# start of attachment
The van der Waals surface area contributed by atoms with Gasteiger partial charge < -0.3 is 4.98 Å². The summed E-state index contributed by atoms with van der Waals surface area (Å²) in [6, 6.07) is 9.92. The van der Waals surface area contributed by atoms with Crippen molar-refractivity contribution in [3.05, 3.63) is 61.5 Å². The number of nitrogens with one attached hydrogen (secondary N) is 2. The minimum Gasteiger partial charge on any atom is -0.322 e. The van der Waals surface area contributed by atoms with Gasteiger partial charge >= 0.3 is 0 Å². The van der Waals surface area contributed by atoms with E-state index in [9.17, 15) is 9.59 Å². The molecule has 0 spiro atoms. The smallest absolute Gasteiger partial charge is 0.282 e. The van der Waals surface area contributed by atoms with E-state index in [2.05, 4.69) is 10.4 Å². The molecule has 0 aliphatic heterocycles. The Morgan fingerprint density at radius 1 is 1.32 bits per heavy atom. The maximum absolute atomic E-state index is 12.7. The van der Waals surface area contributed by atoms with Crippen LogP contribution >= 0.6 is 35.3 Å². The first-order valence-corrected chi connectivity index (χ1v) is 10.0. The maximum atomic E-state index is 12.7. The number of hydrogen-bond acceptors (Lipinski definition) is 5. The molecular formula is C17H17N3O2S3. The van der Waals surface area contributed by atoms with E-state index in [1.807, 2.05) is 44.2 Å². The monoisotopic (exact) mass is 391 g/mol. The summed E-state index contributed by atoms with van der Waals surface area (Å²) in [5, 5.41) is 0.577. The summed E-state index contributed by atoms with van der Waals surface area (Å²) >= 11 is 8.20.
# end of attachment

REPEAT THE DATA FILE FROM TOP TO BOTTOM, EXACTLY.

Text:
The van der Waals surface area contributed by atoms with Gasteiger partial charge < -0.3 is 4.98 Å². The summed E-state index contributed by atoms with van der Waals surface area (Å²) in [6, 6.07) is 9.92. The van der Waals surface area contributed by atoms with Crippen molar-refractivity contribution in [3.05, 3.63) is 61.5 Å². The number of nitrogens with one attached hydrogen (secondary N) is 2. The minimum Gasteiger partial charge on any atom is -0.322 e. The van der Waals surface area contributed by atoms with Gasteiger partial charge >= 0.3 is 0 Å². The van der Waals surface area contributed by atoms with E-state index in [9.17, 15) is 9.59 Å². The molecule has 0 spiro atoms. The smallest absolute Gasteiger partial charge is 0.282 e. The van der Waals surface area contributed by atoms with E-state index in [2.05, 4.69) is 10.4 Å². The molecule has 0 aliphatic heterocycles. The Morgan fingerprint density at radius 1 is 1.32 bits per heavy atom. The maximum absolute atomic E-state index is 12.7. The van der Waals surface area contributed by atoms with Crippen LogP contribution >= 0.6 is 35.3 Å². The first-order valence-corrected chi connectivity index (χ1v) is 10.0. The maximum atomic E-state index is 12.7. The number of hydrogen-bond acceptors (Lipinski definition) is 5. The molecular formula is C17H17N3O2S3. The van der Waals surface area contributed by atoms with E-state index in [1.807, 2.05) is 44.2 Å². The monoisotopic (exact) mass is 391 g/mol. The summed E-state index contributed by atoms with van der Waals surface area (Å²) in [5, 5.41) is 0.577. The summed E-state index contributed by atoms with van der Waals surface area (Å²) >= 11 is 8.20.